11.2. Own discretion should be used in involving employees in efforts to prevent stock theft. Involvement may lead to a growing sense of responsibility among employees and increase trust between employers and employees.

11.3. An informer network should be created among employees, as employees would much rather inform their employer whom they know than unknown police officials. Inform your workers how the Informer System of the SAPS works and that they can be paid for information.

11.4. Your employees should be duly compensated for information regarding irregularities disclosed by them. Consider introducing a bonus system into your employees’ salaries - give them a bonus when no livestock has been stolen for an established period. Livestock may also be given to employees as compensation.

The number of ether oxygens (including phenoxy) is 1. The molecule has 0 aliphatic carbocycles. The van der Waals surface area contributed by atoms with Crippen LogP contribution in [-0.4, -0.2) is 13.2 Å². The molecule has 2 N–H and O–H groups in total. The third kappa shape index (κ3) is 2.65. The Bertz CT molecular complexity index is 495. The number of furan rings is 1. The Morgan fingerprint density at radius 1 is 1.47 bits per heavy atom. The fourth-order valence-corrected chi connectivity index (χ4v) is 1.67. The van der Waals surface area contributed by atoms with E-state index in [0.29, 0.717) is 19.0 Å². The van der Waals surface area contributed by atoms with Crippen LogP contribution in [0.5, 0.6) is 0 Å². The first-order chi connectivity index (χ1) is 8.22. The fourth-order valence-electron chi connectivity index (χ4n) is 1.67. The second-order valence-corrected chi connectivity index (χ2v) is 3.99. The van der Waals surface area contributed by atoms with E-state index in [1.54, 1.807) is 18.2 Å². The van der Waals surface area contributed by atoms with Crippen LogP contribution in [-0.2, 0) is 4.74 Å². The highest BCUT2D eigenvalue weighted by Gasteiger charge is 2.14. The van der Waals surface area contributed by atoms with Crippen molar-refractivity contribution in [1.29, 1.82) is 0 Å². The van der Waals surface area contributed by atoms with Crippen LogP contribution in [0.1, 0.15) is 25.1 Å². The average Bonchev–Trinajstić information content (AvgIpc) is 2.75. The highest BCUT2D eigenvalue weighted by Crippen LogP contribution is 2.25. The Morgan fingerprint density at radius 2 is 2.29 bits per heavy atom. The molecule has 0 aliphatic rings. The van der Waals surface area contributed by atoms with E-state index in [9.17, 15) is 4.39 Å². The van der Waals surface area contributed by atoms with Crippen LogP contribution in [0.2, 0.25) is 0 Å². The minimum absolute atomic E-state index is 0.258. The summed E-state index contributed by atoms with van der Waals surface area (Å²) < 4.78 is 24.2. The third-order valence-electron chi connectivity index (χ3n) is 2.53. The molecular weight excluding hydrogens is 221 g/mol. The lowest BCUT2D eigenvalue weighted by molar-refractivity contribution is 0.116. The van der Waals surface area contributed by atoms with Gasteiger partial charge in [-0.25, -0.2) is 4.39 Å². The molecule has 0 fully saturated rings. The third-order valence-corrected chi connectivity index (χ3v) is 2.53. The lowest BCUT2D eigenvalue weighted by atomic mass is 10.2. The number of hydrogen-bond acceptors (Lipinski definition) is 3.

12.1. Employees should be trained to pay attention to irregularities. Ask your employees to watch what they say about activities on the farm in the presence of strangers. Careless talk can lead to livestock losses.

12.2. Be prepared for crime generally and take cognisance of suspect vehicles making use of farm roads or even camping in the area, and suspicious persons strolling about. Note down their actions and registration numbers and notify your neighbours and the SAPS.

12.3. Report immediately to your Stock Theft Unit when animal speculators and hide and bone buyers are active in your area, or when livestock dealers from neighbouring countries are active in your area. Keep a proper record of all prospective livestock buyers as soon as you enter negotiations.

12.4. Do not allow loitering on the farm or any idle and unemployed people to settle on your property. Strangers entering the farm or visiting labourers should first obtain your permission. Implement a visitors control system, wherein all the particulars of visitors to the farm are noted, whom they are visiting and when they are leaving.